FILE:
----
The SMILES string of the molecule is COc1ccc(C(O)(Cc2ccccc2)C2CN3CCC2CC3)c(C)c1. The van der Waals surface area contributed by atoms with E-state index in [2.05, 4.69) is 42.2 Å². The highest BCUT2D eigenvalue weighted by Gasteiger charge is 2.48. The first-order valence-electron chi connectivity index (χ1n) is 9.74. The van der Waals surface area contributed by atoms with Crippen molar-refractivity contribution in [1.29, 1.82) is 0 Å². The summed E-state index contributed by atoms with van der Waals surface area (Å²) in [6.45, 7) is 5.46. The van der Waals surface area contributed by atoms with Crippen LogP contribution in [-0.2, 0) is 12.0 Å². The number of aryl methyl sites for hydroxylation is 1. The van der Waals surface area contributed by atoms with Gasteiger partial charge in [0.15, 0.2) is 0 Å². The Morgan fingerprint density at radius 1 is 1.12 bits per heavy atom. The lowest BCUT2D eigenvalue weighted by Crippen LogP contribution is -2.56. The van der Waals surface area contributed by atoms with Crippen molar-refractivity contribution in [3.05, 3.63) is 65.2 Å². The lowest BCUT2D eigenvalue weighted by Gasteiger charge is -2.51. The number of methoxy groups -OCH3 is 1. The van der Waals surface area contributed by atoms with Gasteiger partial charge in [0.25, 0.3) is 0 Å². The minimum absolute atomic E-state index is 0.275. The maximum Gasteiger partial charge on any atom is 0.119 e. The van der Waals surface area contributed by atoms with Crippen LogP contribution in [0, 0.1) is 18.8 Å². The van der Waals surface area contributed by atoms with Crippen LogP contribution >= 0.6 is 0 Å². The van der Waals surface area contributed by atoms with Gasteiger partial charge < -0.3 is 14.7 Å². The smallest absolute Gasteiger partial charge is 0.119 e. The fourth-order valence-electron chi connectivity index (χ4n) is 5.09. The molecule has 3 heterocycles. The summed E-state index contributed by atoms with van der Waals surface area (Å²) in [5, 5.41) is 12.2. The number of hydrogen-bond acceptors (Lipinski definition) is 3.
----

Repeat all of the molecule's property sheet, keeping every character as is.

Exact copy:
The SMILES string of the molecule is COc1ccc(C(O)(Cc2ccccc2)C2CN3CCC2CC3)c(C)c1. The van der Waals surface area contributed by atoms with E-state index in [2.05, 4.69) is 42.2 Å². The highest BCUT2D eigenvalue weighted by Gasteiger charge is 2.48. The first-order valence-electron chi connectivity index (χ1n) is 9.74. The van der Waals surface area contributed by atoms with Crippen molar-refractivity contribution in [1.29, 1.82) is 0 Å². The summed E-state index contributed by atoms with van der Waals surface area (Å²) in [6.45, 7) is 5.46. The van der Waals surface area contributed by atoms with Crippen LogP contribution in [-0.2, 0) is 12.0 Å². The number of aryl methyl sites for hydroxylation is 1. The van der Waals surface area contributed by atoms with Gasteiger partial charge in [0.15, 0.2) is 0 Å². The Morgan fingerprint density at radius 1 is 1.12 bits per heavy atom. The lowest BCUT2D eigenvalue weighted by Crippen LogP contribution is -2.56. The van der Waals surface area contributed by atoms with Crippen molar-refractivity contribution in [3.05, 3.63) is 65.2 Å². The lowest BCUT2D eigenvalue weighted by Gasteiger charge is -2.51. The number of methoxy groups -OCH3 is 1. The van der Waals surface area contributed by atoms with Gasteiger partial charge in [0.25, 0.3) is 0 Å². The minimum absolute atomic E-state index is 0.275. The maximum Gasteiger partial charge on any atom is 0.119 e. The van der Waals surface area contributed by atoms with Crippen LogP contribution in [0, 0.1) is 18.8 Å². The van der Waals surface area contributed by atoms with Crippen LogP contribution >= 0.6 is 0 Å². The van der Waals surface area contributed by atoms with Gasteiger partial charge < -0.3 is 14.7 Å². The smallest absolute Gasteiger partial charge is 0.119 e. The fourth-order valence-electron chi connectivity index (χ4n) is 5.09. The molecule has 3 heterocycles. The summed E-state index contributed by atoms with van der Waals surface area (Å²) in [5, 5.41) is 12.2. The number of hydrogen-bond acceptors (Lipinski definition) is 3.